Machiavellian males with high emotional intelligence exhibit fewer depressive symptoms

Bianchi, Renzo; Patthey, Nathan; Mirkovic, Danijela; Lemaitre, Bruno; Schlegel, Katja (2020). Machiavellian males with high emotional intelligence exhibit fewer depressive symptoms. Personality and individual differences, 158(109867), pp. 1-7. Elsevier 10.1016/j.paid.2020.109867

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Research on the link between Machiavellianism and depression has yielded equivocal results. In this study, we examined the possible moderating role of ability emotional intelligence (a-EI) on the Machiavellianism-depression relationship. a-EI was approached as a factor influencing the effectiveness of Machiavellians' manipulative strategies. A total of 469 participants were recruited (34% male; mean age: 42.37). Machiavellian dispositions were assessed with the Machiavellianism subscale of the Dirty Dozen. a-EI was measured with the 10-scenario version of the Geneva EMOtion Knowledge-Blends—a performance-based test. Depressive symptoms were evaluated with the PHQ-9, a scale covering both cognitive-affective and somatic aspects of depression. Correlational analyses revealed no raw association between Machiavellianism, a-EI, and depression. In men, a-EI was found to moderate the effect of Machiavellianism on depression in such a way that Machiavellianism was protective against depressive symptoms when coupled with high a-EI. Component-level analyses indicated that the observed interaction was essentially underpinned by somatic depression. Machiavellianism predicted somatic depression negatively in males with high a-EI and positively in males with low a-EI. No association was identified in females. This study suggests that Machiavellianism is not depressogenic in itself. Remarkably, Machiavellianism might have antidepressant virtues in men exhibiting high a-EI.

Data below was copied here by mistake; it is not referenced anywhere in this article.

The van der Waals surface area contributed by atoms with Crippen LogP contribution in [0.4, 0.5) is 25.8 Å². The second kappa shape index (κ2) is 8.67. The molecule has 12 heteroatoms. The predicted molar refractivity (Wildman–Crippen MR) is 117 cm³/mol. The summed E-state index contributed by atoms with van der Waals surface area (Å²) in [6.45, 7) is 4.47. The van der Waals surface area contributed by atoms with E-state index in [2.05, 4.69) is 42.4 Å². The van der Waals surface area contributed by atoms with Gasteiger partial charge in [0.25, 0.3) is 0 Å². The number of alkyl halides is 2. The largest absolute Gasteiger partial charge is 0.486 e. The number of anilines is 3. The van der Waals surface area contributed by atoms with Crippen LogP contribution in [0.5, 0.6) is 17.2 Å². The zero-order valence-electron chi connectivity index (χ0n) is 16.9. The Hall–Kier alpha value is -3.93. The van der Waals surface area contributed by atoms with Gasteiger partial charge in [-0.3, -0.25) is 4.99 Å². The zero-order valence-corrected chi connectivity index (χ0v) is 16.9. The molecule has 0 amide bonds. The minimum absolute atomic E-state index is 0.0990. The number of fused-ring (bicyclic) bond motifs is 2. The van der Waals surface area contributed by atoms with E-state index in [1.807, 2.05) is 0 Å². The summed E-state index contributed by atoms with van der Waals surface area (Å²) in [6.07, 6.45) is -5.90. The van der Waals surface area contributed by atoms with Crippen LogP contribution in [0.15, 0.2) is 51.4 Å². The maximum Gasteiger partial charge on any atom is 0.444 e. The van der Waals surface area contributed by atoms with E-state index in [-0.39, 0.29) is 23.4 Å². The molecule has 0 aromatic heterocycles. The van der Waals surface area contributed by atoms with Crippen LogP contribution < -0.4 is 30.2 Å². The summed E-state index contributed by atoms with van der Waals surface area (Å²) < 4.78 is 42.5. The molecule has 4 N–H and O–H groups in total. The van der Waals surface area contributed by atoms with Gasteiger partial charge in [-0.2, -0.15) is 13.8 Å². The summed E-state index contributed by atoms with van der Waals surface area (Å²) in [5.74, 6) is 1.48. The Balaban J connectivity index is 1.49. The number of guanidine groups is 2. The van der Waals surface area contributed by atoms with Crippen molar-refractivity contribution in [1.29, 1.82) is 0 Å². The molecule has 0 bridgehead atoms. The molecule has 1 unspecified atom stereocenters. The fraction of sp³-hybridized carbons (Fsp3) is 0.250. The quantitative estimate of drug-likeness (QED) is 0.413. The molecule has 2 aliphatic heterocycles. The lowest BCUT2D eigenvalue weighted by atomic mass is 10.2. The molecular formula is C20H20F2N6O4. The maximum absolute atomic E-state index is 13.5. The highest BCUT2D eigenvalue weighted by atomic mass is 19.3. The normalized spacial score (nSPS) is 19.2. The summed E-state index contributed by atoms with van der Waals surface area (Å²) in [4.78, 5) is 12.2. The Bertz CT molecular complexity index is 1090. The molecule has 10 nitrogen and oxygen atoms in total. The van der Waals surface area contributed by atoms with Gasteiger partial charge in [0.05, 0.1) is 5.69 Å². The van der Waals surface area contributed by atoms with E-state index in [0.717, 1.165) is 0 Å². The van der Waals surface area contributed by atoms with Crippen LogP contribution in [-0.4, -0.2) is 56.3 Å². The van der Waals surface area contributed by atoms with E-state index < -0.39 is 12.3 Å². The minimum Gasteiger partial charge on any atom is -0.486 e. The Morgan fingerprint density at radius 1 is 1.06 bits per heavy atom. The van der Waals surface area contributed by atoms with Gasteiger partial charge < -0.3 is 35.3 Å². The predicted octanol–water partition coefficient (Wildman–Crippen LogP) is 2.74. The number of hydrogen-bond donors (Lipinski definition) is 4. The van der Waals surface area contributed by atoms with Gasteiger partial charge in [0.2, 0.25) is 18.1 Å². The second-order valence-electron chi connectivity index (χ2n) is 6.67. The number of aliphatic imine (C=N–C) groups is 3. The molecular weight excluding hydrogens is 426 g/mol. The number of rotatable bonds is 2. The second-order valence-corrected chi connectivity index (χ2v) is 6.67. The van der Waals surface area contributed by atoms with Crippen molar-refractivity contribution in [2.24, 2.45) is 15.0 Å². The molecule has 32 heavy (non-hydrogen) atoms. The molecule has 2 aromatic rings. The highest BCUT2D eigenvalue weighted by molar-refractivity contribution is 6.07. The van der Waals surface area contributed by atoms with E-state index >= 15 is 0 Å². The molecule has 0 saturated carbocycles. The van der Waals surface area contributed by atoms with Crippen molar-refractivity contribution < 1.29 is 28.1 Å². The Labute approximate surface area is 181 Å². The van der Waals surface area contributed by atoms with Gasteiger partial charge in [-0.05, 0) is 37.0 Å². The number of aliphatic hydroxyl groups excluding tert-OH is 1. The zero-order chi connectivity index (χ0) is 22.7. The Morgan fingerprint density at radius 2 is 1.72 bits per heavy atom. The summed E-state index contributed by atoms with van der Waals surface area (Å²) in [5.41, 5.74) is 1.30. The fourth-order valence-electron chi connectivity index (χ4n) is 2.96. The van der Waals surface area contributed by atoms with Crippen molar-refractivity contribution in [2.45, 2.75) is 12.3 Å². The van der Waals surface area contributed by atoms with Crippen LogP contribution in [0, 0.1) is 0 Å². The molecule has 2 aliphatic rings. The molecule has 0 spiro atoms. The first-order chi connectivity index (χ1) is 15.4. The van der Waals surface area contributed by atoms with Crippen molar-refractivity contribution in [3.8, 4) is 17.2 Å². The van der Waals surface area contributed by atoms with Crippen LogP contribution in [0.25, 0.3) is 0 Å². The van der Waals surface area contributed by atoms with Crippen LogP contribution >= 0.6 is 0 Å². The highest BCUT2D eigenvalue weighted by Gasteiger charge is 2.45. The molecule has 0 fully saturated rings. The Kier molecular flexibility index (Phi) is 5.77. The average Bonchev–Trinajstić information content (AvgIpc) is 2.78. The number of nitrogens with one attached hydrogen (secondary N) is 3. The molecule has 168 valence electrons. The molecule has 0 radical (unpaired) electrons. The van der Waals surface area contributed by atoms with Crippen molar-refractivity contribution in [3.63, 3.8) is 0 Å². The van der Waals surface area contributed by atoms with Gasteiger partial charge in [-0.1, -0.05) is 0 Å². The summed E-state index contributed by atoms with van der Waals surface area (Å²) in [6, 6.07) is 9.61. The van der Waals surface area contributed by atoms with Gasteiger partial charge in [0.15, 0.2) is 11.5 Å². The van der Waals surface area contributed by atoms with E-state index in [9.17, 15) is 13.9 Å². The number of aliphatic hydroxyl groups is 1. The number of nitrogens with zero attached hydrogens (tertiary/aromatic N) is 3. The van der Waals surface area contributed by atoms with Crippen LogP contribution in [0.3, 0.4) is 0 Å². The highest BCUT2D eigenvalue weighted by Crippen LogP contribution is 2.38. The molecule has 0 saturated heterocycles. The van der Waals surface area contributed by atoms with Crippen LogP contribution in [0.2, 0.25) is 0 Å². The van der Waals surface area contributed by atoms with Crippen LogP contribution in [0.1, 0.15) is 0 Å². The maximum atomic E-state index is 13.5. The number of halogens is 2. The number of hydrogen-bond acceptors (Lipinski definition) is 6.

Item Type:

Journal Article (Original Article)

Division/Institute:

07 Faculty of Human Sciences > Institute of Psychology
07 Faculty of Human Sciences > Institute of Psychology > Personality Psychology, Differential Psychology and Diagnostics

UniBE Contributor:

Schlegel, Katja

Subjects:

100 Philosophy > 150 Psychology
300 Social sciences, sociology & anthropology > 370 Education

ISSN:

0191-8869

Publisher:

Elsevier

Language:

English

Submitter:

Karin Dubler

Date Deposited:

13 Apr 2021 08:50

Last Modified:

13 Apr 2021 08:58

Publisher DOI:

10.1016/j.paid.2020.109867

BORIS DOI:

10.48350/153457

URI:

https://boris.unibe.ch/id/eprint/153457

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